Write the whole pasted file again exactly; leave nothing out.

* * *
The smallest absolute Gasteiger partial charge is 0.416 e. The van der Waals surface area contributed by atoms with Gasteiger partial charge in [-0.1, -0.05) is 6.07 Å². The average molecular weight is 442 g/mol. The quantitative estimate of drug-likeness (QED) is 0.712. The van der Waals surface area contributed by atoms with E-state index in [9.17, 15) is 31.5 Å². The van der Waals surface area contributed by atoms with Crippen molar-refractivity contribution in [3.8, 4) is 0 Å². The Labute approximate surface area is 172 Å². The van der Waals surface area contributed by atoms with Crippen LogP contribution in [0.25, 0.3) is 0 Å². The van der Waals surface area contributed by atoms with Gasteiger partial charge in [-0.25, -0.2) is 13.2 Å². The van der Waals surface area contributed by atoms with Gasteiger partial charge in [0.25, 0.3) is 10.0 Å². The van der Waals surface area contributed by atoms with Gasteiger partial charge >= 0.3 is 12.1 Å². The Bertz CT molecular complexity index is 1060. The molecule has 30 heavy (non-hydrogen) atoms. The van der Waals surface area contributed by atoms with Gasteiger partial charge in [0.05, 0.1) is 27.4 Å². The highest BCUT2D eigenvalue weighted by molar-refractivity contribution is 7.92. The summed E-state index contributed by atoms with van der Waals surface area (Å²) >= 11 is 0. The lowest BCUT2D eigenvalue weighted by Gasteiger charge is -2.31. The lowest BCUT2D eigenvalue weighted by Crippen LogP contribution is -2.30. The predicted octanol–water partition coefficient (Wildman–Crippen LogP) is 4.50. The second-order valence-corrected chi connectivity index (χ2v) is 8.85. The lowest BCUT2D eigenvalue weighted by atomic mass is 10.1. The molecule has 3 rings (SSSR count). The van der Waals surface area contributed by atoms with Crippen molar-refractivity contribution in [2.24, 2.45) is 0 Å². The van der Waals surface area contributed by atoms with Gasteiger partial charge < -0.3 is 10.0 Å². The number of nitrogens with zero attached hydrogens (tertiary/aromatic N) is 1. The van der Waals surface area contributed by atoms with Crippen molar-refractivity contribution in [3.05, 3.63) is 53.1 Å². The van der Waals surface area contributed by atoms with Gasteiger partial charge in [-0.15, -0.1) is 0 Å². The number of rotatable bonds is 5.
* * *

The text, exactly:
The smallest absolute Gasteiger partial charge is 0.416 e. The van der Waals surface area contributed by atoms with Gasteiger partial charge in [-0.1, -0.05) is 6.07 Å². The average molecular weight is 442 g/mol. The quantitative estimate of drug-likeness (QED) is 0.712. The van der Waals surface area contributed by atoms with E-state index in [9.17, 15) is 31.5 Å². The van der Waals surface area contributed by atoms with Crippen molar-refractivity contribution in [3.8, 4) is 0 Å². The Labute approximate surface area is 172 Å². The van der Waals surface area contributed by atoms with Crippen LogP contribution in [0.25, 0.3) is 0 Å². The van der Waals surface area contributed by atoms with Gasteiger partial charge in [-0.25, -0.2) is 13.2 Å². The van der Waals surface area contributed by atoms with Gasteiger partial charge in [0.25, 0.3) is 10.0 Å². The van der Waals surface area contributed by atoms with Gasteiger partial charge >= 0.3 is 12.1 Å². The Bertz CT molecular complexity index is 1060. The molecule has 30 heavy (non-hydrogen) atoms. The van der Waals surface area contributed by atoms with Gasteiger partial charge in [0.05, 0.1) is 27.4 Å². The highest BCUT2D eigenvalue weighted by molar-refractivity contribution is 7.92. The summed E-state index contributed by atoms with van der Waals surface area (Å²) >= 11 is 0. The lowest BCUT2D eigenvalue weighted by Gasteiger charge is -2.31. The lowest BCUT2D eigenvalue weighted by Crippen LogP contribution is -2.30. The predicted octanol–water partition coefficient (Wildman–Crippen LogP) is 4.50. The second-order valence-corrected chi connectivity index (χ2v) is 8.85. The lowest BCUT2D eigenvalue weighted by atomic mass is 10.1. The molecule has 3 rings (SSSR count). The van der Waals surface area contributed by atoms with Crippen molar-refractivity contribution in [2.24, 2.45) is 0 Å². The van der Waals surface area contributed by atoms with Gasteiger partial charge < -0.3 is 10.0 Å². The number of nitrogens with zero attached hydrogens (tertiary/aromatic N) is 1. The van der Waals surface area contributed by atoms with Crippen molar-refractivity contribution in [3.05, 3.63) is 53.1 Å². The van der Waals surface area contributed by atoms with Gasteiger partial charge in [-0.15, -0.1) is 0 Å². The number of rotatable bonds is 5.